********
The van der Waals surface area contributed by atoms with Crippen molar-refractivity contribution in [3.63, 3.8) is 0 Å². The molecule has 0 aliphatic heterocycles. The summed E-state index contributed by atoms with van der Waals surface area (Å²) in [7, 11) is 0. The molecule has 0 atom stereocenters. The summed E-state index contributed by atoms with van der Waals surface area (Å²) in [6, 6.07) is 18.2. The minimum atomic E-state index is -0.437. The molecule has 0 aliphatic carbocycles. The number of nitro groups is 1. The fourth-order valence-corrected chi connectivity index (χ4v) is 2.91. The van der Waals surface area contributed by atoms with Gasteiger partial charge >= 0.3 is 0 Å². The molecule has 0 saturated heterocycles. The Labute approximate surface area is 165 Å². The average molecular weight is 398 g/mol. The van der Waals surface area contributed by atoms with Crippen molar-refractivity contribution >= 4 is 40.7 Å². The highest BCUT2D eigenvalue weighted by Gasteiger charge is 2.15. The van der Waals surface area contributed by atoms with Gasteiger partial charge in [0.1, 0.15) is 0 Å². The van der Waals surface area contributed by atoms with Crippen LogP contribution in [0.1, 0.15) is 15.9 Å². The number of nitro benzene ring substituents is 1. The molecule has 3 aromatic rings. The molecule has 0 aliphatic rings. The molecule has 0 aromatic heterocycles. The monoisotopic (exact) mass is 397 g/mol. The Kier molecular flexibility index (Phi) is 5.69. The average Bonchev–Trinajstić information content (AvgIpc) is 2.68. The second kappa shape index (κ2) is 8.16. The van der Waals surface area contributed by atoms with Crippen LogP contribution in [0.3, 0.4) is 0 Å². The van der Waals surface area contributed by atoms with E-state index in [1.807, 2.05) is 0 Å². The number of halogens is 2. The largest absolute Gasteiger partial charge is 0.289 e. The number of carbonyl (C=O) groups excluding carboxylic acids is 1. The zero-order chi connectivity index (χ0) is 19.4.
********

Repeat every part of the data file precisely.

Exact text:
The van der Waals surface area contributed by atoms with Crippen molar-refractivity contribution in [3.63, 3.8) is 0 Å². The molecule has 0 aliphatic heterocycles. The summed E-state index contributed by atoms with van der Waals surface area (Å²) in [7, 11) is 0. The molecule has 0 atom stereocenters. The summed E-state index contributed by atoms with van der Waals surface area (Å²) in [6, 6.07) is 18.2. The minimum atomic E-state index is -0.437. The molecule has 0 aliphatic carbocycles. The number of nitro groups is 1. The fourth-order valence-corrected chi connectivity index (χ4v) is 2.91. The van der Waals surface area contributed by atoms with Gasteiger partial charge >= 0.3 is 0 Å². The molecule has 0 saturated heterocycles. The Labute approximate surface area is 165 Å². The average molecular weight is 398 g/mol. The van der Waals surface area contributed by atoms with Crippen molar-refractivity contribution >= 4 is 40.7 Å². The highest BCUT2D eigenvalue weighted by Gasteiger charge is 2.15. The van der Waals surface area contributed by atoms with Gasteiger partial charge in [0.1, 0.15) is 0 Å². The van der Waals surface area contributed by atoms with Crippen LogP contribution in [0.1, 0.15) is 15.9 Å². The number of nitro benzene ring substituents is 1. The molecule has 3 aromatic rings. The molecule has 0 aliphatic rings. The molecule has 0 aromatic heterocycles. The monoisotopic (exact) mass is 397 g/mol. The Kier molecular flexibility index (Phi) is 5.69. The average Bonchev–Trinajstić information content (AvgIpc) is 2.68. The second kappa shape index (κ2) is 8.16. The van der Waals surface area contributed by atoms with Crippen LogP contribution in [0.3, 0.4) is 0 Å². The van der Waals surface area contributed by atoms with E-state index in [1.807, 2.05) is 0 Å². The number of halogens is 2. The largest absolute Gasteiger partial charge is 0.289 e. The number of carbonyl (C=O) groups excluding carboxylic acids is 1. The zero-order chi connectivity index (χ0) is 19.4.